Now, this is something I’ve discussed in previous reviews of rally games, although the co-pilot instructions are pretty easy to decipher, there is never a tutorial letting you know exactly what the various numbers mean. Right 3, 100, Left 6 into 3 No Cut, Camber, and more are some of the various things you’re required to understand so you don’t end up careering into tree, but nowhere in this game, and most other rally games, does it inform you whether 1 or 6 is considered a tight turn, nor does it let me know what “100” means.

That being said, being oblivious to what your co-pilot is telling you doesn’t ruin the game completely, because like I said, they’re not impossible to loosely understand, but it’d be damn helpful.


That being said, trying to learn these commands and understand them better adds an additional level of difficulty to the game. It’s not just about racing, it’s about understanding what your co-pilot is saying. It’s an additional level of understanding I’d personally rather not deal with, but for those looking for a really deep rally sim, you’ve got it.

Commands aside, DiRT Rally is a thorough racing sim. From choosing your crew, vehicles, and tuning settings, you can really get elbow-deep in customisation to ensure that your vehicle is ready for the track ahead. Though once you’re on the road, or lack thereof, you’re on your own, and if you make one mistake, even a little one, things can quickly go down-hill, especially if you misjudge a corner and take-out one of your tyres. Fortunately you can choose to replace the tyre if you feel you’ve gained enough of a lead to sacrifice a couple of minutes.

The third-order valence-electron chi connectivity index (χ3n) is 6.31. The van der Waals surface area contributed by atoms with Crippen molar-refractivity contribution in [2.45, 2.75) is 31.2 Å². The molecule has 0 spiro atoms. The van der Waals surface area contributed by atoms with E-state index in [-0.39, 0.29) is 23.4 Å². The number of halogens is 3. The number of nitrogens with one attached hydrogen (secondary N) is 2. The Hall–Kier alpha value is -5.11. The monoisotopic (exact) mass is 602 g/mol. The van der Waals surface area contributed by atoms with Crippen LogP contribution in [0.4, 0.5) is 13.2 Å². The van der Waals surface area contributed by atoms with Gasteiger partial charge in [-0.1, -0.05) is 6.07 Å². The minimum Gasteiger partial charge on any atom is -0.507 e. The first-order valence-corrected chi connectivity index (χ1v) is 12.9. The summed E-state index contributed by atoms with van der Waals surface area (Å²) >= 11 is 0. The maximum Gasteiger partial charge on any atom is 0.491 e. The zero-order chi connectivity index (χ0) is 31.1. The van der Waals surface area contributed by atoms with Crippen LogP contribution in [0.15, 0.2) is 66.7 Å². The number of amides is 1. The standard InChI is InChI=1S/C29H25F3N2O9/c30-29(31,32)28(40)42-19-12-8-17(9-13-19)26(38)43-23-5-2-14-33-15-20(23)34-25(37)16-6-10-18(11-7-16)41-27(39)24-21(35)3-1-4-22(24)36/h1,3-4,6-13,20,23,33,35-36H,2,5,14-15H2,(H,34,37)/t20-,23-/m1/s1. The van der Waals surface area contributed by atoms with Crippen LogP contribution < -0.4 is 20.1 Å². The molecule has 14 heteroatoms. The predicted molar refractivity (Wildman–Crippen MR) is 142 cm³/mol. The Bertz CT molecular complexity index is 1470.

As you’d expect, DiRT Rally focuses more on time trials rather than head to head racing. In the campaign you’ll be taking on the environments in an attempt to score the best time compared to a series of AI racers. If however you’re looking for head-to-head racing, the game also offers a pretty robust multiplayer mode allowing you to duke it out against online players, unfortunately it seems open games are pretty few and far between, but it doesn’t take you too long to find a decent handful of players to race with.

However, this isn’t what DiRT Rally is about, the core gameplay comes in the form of the aforementioned time trials, where staying focused and pushing your car as far as you can is key. And the game is certainly rewarding in that sense. It’s one of those games which, once you manage to get to grips with the track or the vehicle you’re driving, things can become pretty nail-biting as you fly through narrow woodland trails, drifting around corners as you come faced with the twists and turns of the road ahead.

Sure, there are many games which give you the feeling of going fast, but nothing feels quite like going fast narrowly missing the edge of a steep hill which, if you were a few seconds too late, would have you hurtling over the edge writing you out of the race altogether.